We first saw Who Cares About Kelsey ? at the National Center on Inclusive Education’s Summer Institute and instantly connected to the film's message of empowering students.
Kelsey Carroll lived with homelessness, self-mutilation, abuse and ADHD. She was a likely high school dropout — until she encountered an education revolution that’s about empowering, not overpowering, teens with emotional and behavioral disabilities. Kelsey’s story, a story of trying to be seen for her potential rather than her past behavior.
A proposed law moving quickly through the Legislature would give parents of kids receiving special education services the final say about their child’s placement on a special diploma track.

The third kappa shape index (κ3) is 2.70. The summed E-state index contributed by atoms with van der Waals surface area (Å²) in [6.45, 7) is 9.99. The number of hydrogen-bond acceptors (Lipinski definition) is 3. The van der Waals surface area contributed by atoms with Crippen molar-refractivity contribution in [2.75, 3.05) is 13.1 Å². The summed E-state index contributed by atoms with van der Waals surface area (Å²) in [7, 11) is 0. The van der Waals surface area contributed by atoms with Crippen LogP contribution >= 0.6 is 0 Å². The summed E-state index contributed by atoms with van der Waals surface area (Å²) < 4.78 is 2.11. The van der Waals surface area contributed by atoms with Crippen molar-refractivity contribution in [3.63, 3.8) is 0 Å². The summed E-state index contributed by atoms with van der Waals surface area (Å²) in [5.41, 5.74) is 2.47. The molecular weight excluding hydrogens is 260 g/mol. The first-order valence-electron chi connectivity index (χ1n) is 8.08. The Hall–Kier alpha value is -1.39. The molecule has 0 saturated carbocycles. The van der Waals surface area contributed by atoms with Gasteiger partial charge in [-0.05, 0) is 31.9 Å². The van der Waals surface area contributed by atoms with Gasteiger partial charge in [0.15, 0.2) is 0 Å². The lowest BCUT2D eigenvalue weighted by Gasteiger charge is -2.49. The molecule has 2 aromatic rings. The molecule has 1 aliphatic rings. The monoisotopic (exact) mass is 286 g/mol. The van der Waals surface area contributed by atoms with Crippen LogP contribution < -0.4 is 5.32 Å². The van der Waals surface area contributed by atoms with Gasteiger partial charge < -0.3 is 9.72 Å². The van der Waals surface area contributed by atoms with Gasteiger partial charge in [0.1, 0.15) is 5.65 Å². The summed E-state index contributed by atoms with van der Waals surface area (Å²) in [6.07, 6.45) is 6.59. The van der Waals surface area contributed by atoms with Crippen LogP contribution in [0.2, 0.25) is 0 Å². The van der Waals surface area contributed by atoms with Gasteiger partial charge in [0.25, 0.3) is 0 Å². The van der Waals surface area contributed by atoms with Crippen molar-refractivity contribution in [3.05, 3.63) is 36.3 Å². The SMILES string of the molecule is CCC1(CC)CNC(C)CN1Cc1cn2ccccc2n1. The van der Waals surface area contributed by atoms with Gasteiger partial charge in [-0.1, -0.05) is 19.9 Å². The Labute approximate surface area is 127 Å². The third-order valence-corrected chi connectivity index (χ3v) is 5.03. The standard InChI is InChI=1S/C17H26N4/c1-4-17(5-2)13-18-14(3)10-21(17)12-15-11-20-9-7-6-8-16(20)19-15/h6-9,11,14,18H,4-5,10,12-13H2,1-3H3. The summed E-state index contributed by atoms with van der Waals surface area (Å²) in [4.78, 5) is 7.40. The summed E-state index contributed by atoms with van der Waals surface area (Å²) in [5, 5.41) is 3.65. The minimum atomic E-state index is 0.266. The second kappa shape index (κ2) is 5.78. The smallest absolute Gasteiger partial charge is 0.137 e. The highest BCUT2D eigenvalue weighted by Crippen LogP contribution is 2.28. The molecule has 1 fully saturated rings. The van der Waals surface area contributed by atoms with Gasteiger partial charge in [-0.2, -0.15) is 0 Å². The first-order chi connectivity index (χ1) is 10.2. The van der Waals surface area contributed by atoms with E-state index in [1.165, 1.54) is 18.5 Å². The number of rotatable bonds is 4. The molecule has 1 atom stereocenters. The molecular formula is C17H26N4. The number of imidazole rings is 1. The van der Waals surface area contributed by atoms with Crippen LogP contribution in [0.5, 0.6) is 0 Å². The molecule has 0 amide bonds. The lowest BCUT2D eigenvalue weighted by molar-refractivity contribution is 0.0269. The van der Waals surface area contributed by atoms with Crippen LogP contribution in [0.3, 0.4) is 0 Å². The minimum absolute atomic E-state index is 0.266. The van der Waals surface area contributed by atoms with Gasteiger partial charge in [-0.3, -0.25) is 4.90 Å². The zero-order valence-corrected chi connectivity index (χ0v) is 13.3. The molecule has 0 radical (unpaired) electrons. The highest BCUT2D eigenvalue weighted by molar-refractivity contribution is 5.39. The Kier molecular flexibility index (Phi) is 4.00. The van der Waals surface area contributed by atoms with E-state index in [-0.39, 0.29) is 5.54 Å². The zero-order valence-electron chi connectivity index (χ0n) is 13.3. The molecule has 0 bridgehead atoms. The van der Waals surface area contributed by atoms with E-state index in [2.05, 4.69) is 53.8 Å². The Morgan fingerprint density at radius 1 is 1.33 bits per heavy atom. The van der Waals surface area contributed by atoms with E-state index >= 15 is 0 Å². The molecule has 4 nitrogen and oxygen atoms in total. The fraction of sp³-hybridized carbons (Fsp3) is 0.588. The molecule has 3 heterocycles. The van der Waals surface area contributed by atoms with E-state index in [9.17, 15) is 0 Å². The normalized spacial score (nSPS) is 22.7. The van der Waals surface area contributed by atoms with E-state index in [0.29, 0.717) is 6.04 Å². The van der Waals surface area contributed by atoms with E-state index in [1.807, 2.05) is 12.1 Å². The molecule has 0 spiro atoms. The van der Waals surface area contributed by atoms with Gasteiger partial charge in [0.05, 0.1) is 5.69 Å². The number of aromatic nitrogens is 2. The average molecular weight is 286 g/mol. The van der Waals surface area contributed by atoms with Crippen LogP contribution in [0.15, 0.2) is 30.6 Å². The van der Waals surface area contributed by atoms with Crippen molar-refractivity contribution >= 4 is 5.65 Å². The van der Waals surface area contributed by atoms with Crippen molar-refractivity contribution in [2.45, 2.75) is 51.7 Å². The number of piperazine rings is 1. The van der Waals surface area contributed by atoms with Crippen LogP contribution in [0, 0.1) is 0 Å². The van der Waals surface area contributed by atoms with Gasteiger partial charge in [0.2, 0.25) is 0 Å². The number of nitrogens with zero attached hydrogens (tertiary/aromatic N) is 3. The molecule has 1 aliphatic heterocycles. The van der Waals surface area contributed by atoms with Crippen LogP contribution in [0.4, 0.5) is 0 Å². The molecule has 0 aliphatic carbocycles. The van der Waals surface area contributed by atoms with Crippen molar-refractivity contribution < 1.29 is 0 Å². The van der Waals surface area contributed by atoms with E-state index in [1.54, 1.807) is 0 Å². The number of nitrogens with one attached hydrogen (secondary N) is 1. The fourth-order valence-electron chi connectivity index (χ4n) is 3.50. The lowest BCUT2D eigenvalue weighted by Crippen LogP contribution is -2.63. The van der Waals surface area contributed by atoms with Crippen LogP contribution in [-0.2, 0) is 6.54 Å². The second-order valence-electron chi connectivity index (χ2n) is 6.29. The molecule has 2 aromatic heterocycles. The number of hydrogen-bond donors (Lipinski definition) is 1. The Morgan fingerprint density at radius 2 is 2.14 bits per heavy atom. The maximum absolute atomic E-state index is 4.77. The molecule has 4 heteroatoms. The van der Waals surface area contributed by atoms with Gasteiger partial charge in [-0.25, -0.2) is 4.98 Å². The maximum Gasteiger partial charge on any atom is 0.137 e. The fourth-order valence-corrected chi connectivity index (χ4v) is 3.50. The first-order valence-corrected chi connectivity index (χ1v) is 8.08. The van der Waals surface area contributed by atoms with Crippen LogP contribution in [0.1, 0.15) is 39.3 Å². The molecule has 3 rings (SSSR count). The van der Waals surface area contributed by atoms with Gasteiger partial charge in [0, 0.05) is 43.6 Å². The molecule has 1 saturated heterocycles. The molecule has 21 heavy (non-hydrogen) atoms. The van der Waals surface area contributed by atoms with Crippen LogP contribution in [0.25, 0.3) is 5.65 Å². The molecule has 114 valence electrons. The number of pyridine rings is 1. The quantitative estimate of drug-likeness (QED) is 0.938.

Nicole and Terri are looking forward to interviewing Dr. Sheldon Horowitz about ways classrooms can support children with learning disabilities.
Crazy but true, simply wearing an Ollibean tshirt makes bedtime routine happy and fun! Send us a message about why you want one, what Ollibean means to you, and we'll get one to you.
Special ed in distress A few schools get it right, but complaints and lawsuits are mounting against a troubled program serving 7,000 Seattle students.
Five years ago, a high-profile report found that Seattle's public-school
It should always be the objective of public education to serve all students no matter what their disability label. It should always be the objective to give the right amount of support for all children.